Planet Alpha (2018): Planet Alpha is a fun side-scroller platformer game, similar to Inside or Limbo. You wake up on an alien planet and must try to escape. There are more puzzle elements at play as you can adjust the day and night cycles which will use to navigate each level. You’ll notice that side scrolling walking puzzle games are my go-to this year. I just appreciate their pace.

Assassin’s Creed Origins (2017): Origins was the first major leap for the AC series into the next gen, with 4k visuals on the Xbox One X. And it is a pretty game. I even posted a large photo album of in-game screen shots. I’ve always liked the AC games and this was no different. They modernized the RPG elements with leveling, and gear pickups which is a nice adjustment. 2020 I’ll be getting in Odyssey, and then I should be fully caught up, until Vikings comes out I guess.

DOOM (2016): 2.5 years after I started playing this game I finally pushed myself to finish it. There was nothing wrong with the game that caused me to take so long, it’s just very intense. Very in-your-face, loud metal music playing, gore and nonstop frantic combat. After each level I was just left very white-knuckled, a little jumpy and short of breath. So I would have to put the controller down for a few months at a time before getting back into it. This year I decided to just play it consistently and push through to the end. Very solid game, lots of fun, and gorgeous on the Xbox One X.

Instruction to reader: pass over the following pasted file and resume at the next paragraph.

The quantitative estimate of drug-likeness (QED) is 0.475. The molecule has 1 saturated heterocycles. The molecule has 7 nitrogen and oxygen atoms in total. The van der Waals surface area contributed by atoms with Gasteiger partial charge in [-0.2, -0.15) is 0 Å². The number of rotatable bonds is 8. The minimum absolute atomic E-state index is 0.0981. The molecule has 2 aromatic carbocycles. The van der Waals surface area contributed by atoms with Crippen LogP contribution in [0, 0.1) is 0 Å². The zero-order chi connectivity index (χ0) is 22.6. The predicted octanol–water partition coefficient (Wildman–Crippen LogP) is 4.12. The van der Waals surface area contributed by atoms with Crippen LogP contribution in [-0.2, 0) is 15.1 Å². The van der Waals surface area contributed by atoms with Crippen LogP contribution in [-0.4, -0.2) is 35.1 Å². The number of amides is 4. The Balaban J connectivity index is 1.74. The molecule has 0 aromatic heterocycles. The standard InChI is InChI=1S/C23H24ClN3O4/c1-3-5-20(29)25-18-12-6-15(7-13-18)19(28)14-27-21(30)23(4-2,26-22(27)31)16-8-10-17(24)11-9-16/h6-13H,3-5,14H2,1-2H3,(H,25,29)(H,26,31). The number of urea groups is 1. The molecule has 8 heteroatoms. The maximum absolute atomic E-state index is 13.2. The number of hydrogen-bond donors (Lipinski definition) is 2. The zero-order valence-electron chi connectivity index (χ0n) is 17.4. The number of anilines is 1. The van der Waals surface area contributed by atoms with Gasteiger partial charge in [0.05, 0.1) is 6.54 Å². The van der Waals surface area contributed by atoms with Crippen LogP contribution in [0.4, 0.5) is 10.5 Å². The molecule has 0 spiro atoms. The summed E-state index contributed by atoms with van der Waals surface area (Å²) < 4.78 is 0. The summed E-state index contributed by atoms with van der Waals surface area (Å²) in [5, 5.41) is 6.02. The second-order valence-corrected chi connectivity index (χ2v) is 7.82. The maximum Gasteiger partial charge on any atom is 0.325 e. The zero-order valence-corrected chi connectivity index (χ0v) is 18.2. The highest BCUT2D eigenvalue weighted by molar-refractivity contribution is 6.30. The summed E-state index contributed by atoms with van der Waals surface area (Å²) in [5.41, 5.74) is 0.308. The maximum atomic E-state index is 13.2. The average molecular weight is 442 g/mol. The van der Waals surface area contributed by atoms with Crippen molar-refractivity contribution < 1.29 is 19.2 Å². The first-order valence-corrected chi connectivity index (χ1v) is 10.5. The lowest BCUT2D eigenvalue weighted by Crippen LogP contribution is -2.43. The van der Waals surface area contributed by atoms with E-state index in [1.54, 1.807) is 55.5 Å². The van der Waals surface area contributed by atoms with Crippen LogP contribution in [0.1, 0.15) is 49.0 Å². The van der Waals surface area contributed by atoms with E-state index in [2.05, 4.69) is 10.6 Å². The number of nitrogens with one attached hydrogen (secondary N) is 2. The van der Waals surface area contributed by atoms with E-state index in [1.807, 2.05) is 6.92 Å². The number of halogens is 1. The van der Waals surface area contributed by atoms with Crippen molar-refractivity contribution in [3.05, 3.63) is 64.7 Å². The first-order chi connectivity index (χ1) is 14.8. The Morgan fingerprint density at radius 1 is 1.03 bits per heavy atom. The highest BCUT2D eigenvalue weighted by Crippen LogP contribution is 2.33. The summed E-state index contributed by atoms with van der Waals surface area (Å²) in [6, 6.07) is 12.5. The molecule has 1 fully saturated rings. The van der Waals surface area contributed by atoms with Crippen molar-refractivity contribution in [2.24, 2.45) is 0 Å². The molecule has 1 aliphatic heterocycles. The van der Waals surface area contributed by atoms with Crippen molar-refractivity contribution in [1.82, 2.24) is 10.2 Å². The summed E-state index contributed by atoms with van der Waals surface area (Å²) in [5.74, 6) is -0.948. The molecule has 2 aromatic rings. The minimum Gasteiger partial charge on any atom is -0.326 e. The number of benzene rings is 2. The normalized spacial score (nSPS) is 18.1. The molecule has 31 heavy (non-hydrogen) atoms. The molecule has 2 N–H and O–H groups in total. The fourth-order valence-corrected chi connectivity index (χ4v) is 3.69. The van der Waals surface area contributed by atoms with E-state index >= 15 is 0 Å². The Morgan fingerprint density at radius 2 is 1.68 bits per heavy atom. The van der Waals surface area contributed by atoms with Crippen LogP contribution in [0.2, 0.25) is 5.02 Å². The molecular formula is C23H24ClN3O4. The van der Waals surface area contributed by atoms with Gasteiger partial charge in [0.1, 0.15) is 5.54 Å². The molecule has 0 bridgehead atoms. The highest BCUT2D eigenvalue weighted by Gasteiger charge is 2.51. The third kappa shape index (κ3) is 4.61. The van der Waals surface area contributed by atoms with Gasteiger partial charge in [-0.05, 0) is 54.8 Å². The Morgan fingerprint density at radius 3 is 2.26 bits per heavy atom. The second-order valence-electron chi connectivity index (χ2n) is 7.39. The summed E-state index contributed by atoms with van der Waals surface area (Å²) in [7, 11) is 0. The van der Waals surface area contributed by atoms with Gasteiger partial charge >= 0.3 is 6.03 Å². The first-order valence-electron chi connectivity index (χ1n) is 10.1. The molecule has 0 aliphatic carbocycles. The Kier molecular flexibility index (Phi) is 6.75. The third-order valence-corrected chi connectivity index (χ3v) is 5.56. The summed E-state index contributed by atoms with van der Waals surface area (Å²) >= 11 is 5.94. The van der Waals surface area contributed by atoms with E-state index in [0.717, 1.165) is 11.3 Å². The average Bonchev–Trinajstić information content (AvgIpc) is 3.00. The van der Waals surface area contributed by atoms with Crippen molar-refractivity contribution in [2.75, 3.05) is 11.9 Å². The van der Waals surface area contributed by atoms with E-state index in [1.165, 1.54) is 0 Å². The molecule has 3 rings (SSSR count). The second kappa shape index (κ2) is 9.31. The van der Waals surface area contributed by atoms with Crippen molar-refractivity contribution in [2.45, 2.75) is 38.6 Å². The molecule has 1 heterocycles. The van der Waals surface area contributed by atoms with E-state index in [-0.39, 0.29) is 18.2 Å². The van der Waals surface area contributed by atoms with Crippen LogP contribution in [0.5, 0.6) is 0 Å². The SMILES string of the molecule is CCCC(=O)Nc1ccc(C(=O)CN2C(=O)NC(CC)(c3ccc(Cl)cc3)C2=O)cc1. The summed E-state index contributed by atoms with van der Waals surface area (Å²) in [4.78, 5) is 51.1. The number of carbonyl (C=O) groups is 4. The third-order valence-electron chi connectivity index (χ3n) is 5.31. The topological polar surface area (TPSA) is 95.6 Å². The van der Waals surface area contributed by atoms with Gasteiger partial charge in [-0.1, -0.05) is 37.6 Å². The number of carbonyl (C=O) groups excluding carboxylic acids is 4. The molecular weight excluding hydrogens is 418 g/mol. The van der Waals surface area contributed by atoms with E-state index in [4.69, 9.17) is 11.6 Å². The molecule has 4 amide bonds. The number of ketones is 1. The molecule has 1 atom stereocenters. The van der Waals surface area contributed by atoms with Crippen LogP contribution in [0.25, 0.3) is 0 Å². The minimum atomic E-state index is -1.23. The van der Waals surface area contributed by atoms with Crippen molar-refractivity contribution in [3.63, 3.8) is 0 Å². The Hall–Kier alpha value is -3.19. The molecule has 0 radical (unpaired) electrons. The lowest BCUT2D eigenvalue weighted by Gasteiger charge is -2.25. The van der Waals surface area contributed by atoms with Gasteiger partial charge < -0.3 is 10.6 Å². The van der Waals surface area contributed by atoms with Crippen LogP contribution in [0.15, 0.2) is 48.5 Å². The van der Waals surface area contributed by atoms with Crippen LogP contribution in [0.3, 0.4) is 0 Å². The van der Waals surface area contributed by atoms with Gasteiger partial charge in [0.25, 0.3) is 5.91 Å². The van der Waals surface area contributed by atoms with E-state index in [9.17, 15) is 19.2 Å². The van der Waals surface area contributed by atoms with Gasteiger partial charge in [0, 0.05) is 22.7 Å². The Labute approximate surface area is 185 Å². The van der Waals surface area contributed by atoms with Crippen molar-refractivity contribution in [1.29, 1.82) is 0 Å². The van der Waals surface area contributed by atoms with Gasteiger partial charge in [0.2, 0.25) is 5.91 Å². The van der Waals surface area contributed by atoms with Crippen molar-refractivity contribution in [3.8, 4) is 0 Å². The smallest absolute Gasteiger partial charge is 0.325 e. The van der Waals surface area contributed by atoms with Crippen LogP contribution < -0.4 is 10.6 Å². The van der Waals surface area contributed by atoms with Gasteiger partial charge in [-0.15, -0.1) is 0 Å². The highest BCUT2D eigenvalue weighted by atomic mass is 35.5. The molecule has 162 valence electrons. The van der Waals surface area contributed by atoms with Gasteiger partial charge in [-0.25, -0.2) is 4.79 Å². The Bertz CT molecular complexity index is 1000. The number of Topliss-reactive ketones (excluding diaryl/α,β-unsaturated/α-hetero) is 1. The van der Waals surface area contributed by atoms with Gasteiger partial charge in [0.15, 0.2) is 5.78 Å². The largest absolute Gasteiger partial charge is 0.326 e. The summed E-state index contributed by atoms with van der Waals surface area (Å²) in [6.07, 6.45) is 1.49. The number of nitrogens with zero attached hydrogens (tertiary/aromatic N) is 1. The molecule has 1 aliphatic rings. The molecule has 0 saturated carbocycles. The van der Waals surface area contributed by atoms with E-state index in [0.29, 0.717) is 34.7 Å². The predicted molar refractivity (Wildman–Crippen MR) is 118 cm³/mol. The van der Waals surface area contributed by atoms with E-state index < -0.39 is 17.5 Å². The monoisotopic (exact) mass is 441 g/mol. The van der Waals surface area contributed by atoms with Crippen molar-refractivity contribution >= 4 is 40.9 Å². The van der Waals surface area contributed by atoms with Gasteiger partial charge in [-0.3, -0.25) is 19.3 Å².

Crackdown 3 (2019): This game is exactly like Crackdown 1 and 2. Disappointed that it took so freaking long to make, and the waiting for the cloud-based destruction wasn’t even in the campaign, but attached as a multiplayer component. Verdict: not worth the wait.

The Gardens Between (2018): This was a fun little puzzle game. Game starts as two young friends are about to be separated as one is moving away, and the game is told from the perspective of their memories together. Each one, its own little island, from the perspective of the child’s imagination. You control the two players simultaneously, and you do so by moving time forward and backwards, as the characters walk their path. Very simple mechanic, and a fun little heartfelt game as a result.

39 Days to Mars (2019): Another little fun 2-D puzzle game that I played in co-op with Nichole. The concept is you and your friend are going to fly the most unreliable spaceship to Mars. Everything at some point will break down during the trip, and you’ll come across space squids that will ink your ship and you’ll need to catch with a fishing net and eventually a space kraken. The in-between times when your ship is not falling apart, you’ll need to make tea and sandwiches. The game is made with co-op in mind and the co-op puzzles are all paper-craft types which can be both funny and frustrating to pull off. This game did not end up in divorce.